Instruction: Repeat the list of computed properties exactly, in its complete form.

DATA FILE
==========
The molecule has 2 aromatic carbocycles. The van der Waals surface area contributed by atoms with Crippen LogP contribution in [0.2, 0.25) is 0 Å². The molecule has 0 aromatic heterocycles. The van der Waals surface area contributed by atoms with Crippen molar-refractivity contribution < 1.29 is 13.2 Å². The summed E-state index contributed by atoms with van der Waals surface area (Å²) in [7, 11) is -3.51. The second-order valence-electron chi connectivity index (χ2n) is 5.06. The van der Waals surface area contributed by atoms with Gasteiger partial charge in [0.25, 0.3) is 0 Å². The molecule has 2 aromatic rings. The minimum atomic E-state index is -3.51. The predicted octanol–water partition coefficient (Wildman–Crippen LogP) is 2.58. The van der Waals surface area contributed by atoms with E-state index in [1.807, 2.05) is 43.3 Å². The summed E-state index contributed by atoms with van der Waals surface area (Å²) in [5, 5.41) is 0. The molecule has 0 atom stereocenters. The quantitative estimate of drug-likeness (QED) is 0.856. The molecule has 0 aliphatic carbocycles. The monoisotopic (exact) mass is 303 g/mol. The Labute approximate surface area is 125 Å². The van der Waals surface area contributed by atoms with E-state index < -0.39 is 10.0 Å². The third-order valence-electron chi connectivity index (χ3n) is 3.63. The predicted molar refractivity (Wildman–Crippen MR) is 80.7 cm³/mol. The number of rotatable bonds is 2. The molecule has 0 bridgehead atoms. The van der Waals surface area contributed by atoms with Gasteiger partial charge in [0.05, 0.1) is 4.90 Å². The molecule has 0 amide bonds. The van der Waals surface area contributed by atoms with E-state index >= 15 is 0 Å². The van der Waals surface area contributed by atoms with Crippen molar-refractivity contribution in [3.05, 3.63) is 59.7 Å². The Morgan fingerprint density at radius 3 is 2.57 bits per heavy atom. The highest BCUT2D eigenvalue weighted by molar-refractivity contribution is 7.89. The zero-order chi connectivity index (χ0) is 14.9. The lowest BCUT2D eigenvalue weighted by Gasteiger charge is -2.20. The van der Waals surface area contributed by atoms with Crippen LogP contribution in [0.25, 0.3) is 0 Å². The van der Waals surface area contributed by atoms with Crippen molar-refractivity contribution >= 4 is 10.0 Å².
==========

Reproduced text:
The molecule has 2 aromatic carbocycles. The van der Waals surface area contributed by atoms with Crippen LogP contribution in [0.2, 0.25) is 0 Å². The molecule has 0 aromatic heterocycles. The van der Waals surface area contributed by atoms with Crippen molar-refractivity contribution < 1.29 is 13.2 Å². The summed E-state index contributed by atoms with van der Waals surface area (Å²) in [7, 11) is -3.51. The second-order valence-electron chi connectivity index (χ2n) is 5.06. The van der Waals surface area contributed by atoms with Gasteiger partial charge in [0.25, 0.3) is 0 Å². The molecule has 2 aromatic rings. The minimum atomic E-state index is -3.51. The predicted octanol–water partition coefficient (Wildman–Crippen LogP) is 2.58. The van der Waals surface area contributed by atoms with E-state index in [1.807, 2.05) is 43.3 Å². The summed E-state index contributed by atoms with van der Waals surface area (Å²) in [5, 5.41) is 0. The molecule has 0 atom stereocenters. The quantitative estimate of drug-likeness (QED) is 0.856. The molecule has 0 aliphatic carbocycles. The monoisotopic (exact) mass is 303 g/mol. The Labute approximate surface area is 125 Å². The van der Waals surface area contributed by atoms with E-state index < -0.39 is 10.0 Å². The third-order valence-electron chi connectivity index (χ3n) is 3.63. The predicted molar refractivity (Wildman–Crippen MR) is 80.7 cm³/mol. The number of rotatable bonds is 2. The molecule has 0 bridgehead atoms. The van der Waals surface area contributed by atoms with Gasteiger partial charge in [0.05, 0.1) is 4.90 Å². The molecule has 0 amide bonds. The van der Waals surface area contributed by atoms with E-state index >= 15 is 0 Å². The van der Waals surface area contributed by atoms with Crippen molar-refractivity contribution in [3.05, 3.63) is 59.7 Å². The Morgan fingerprint density at radius 3 is 2.57 bits per heavy atom. The highest BCUT2D eigenvalue weighted by molar-refractivity contribution is 7.89. The zero-order chi connectivity index (χ0) is 14.9. The lowest BCUT2D eigenvalue weighted by Gasteiger charge is -2.20. The van der Waals surface area contributed by atoms with Crippen LogP contribution in [0.25, 0.3) is 0 Å². The van der Waals surface area contributed by atoms with Crippen molar-refractivity contribution >= 4 is 10.0 Å².